Join Date: Mar 2002
Location: Austin, TX, USA
The tail and dash lights may be fed from the same power circuit, I'm not sure, but they have seperate fuses. Your loosing power as heat somewhere in a bad connection. Check the guage fuse (small fuse at the bottom I believe). Measure voltage between the end of the fuse and it's respective clip on both ends. You should see 0.01 or less drop with the lights on. Fuse clips are notorious for corrosion in which case I'd expect you see a volt or two being dropped accross the bad connection. You may also find that the fuse clips are warm to the touch. You can use this same voltage drop test throughout the circuit to find where the bad connection is. Don't overlook the bulb sockets themselves. They have brass tabs on them that will corrode and the copper foil they ride against will tarnish. Take a little scotch-brite or 400 grit sandpaper to scuff them up and dope them with dielectric grease before installing them again. The grease will minimize the chances of it happening again and make the bulbs go in easier. 30 years of corrosion will make those bulbs stick hard enough to make you worry taking them out. Feels like they will break in your hand. Once greased they'll work like new again and may fix your dimness problem. Do the same with the instrument panel connector - scuff the tabs and the foil traces the contact. Then dope them with the dialectric grease.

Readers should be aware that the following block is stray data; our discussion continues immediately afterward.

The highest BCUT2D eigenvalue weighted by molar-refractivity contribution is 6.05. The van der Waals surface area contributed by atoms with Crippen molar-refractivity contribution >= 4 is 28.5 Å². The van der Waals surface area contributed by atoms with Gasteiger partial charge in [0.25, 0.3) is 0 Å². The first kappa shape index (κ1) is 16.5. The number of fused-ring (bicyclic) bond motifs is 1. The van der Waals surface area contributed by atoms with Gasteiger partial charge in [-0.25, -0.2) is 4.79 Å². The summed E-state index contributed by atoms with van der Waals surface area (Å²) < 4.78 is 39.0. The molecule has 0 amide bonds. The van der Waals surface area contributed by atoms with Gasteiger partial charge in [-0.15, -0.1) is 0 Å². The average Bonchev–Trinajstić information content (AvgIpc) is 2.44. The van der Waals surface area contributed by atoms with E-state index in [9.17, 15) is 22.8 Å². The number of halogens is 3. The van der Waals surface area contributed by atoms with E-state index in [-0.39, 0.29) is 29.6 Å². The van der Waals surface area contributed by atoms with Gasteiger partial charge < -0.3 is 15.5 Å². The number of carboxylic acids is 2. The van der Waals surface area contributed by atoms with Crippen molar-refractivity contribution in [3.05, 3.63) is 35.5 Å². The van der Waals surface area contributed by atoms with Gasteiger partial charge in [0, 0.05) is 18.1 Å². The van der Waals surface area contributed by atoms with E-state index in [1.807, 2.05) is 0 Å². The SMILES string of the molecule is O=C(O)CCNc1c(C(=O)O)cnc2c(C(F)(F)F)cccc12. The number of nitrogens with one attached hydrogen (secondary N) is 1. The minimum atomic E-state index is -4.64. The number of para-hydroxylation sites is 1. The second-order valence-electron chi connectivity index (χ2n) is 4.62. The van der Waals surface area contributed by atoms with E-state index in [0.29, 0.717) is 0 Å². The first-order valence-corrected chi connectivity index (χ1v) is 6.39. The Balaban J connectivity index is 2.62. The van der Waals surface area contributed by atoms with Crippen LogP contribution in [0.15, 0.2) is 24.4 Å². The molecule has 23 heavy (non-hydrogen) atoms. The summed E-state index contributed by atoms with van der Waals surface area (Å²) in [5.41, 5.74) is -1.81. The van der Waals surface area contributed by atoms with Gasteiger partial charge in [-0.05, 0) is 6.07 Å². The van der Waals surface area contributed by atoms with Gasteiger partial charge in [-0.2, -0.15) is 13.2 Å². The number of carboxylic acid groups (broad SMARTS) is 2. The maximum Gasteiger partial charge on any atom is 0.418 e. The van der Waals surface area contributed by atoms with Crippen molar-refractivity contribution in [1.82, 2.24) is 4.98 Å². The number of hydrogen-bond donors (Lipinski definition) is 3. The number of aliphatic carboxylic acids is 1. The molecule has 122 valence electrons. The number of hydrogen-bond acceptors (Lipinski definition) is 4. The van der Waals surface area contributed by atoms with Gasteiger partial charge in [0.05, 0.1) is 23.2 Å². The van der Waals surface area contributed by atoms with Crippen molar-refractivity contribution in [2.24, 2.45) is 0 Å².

68 Coupe, 350 w/ Edelbrock Performer RPM heads, cam, intake, 700R4, Dave's small body HEI